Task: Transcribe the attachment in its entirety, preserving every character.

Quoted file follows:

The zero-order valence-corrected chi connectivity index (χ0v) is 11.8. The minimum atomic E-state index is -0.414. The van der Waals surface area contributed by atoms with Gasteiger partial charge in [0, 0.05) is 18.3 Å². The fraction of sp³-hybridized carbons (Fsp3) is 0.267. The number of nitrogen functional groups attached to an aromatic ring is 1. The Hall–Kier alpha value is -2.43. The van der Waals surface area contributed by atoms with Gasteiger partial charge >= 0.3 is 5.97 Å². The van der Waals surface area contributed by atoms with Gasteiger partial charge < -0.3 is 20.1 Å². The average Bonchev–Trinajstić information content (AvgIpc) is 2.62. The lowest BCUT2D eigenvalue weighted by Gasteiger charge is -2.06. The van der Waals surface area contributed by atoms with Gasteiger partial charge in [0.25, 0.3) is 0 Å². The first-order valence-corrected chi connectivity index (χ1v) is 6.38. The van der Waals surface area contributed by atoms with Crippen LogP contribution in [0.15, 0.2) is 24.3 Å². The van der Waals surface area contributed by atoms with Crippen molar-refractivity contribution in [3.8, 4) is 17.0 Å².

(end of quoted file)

The zero-order valence-corrected chi connectivity index (χ0v) is 11.8. The minimum atomic E-state index is -0.414. The van der Waals surface area contributed by atoms with Gasteiger partial charge in [0, 0.05) is 18.3 Å². The fraction of sp³-hybridized carbons (Fsp3) is 0.267. The number of nitrogen functional groups attached to an aromatic ring is 1. The Hall–Kier alpha value is -2.43. The van der Waals surface area contributed by atoms with Gasteiger partial charge >= 0.3 is 5.97 Å². The van der Waals surface area contributed by atoms with Gasteiger partial charge < -0.3 is 20.1 Å². The average Bonchev–Trinajstić information content (AvgIpc) is 2.62. The lowest BCUT2D eigenvalue weighted by Gasteiger charge is -2.06. The van der Waals surface area contributed by atoms with Gasteiger partial charge in [0.25, 0.3) is 0 Å². The first-order valence-corrected chi connectivity index (χ1v) is 6.38. The van der Waals surface area contributed by atoms with Crippen LogP contribution in [0.15, 0.2) is 24.3 Å². The van der Waals surface area contributed by atoms with Crippen molar-refractivity contribution in [3.8, 4) is 17.0 Å².